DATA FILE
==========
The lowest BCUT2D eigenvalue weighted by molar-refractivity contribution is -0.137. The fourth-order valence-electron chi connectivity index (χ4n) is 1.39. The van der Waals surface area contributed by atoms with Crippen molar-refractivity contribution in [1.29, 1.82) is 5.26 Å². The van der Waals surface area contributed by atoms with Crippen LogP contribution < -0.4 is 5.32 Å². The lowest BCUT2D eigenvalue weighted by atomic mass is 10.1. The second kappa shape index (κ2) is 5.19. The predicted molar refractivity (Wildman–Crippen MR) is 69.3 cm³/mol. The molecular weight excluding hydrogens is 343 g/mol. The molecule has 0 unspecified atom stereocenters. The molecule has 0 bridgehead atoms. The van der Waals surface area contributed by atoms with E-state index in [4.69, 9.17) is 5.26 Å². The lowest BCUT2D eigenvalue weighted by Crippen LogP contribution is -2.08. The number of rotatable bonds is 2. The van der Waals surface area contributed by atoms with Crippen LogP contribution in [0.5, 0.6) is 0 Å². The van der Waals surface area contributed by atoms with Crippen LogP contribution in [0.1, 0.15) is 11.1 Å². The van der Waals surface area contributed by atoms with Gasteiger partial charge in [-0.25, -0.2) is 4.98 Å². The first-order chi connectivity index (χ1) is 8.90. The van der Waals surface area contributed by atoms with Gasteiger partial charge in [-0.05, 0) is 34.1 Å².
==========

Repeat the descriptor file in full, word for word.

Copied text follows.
The lowest BCUT2D eigenvalue weighted by molar-refractivity contribution is -0.137. The fourth-order valence-electron chi connectivity index (χ4n) is 1.39. The van der Waals surface area contributed by atoms with Crippen molar-refractivity contribution in [1.29, 1.82) is 5.26 Å². The van der Waals surface area contributed by atoms with Crippen LogP contribution < -0.4 is 5.32 Å². The lowest BCUT2D eigenvalue weighted by atomic mass is 10.1. The second kappa shape index (κ2) is 5.19. The predicted molar refractivity (Wildman–Crippen MR) is 69.3 cm³/mol. The molecular weight excluding hydrogens is 343 g/mol. The molecule has 0 unspecified atom stereocenters. The molecule has 0 bridgehead atoms. The van der Waals surface area contributed by atoms with E-state index in [4.69, 9.17) is 5.26 Å². The lowest BCUT2D eigenvalue weighted by Crippen LogP contribution is -2.08. The number of rotatable bonds is 2. The van der Waals surface area contributed by atoms with Crippen LogP contribution in [0.5, 0.6) is 0 Å². The van der Waals surface area contributed by atoms with Crippen LogP contribution in [0.1, 0.15) is 11.1 Å². The van der Waals surface area contributed by atoms with Gasteiger partial charge in [-0.25, -0.2) is 4.98 Å². The first-order chi connectivity index (χ1) is 8.90. The van der Waals surface area contributed by atoms with Gasteiger partial charge in [-0.05, 0) is 34.1 Å².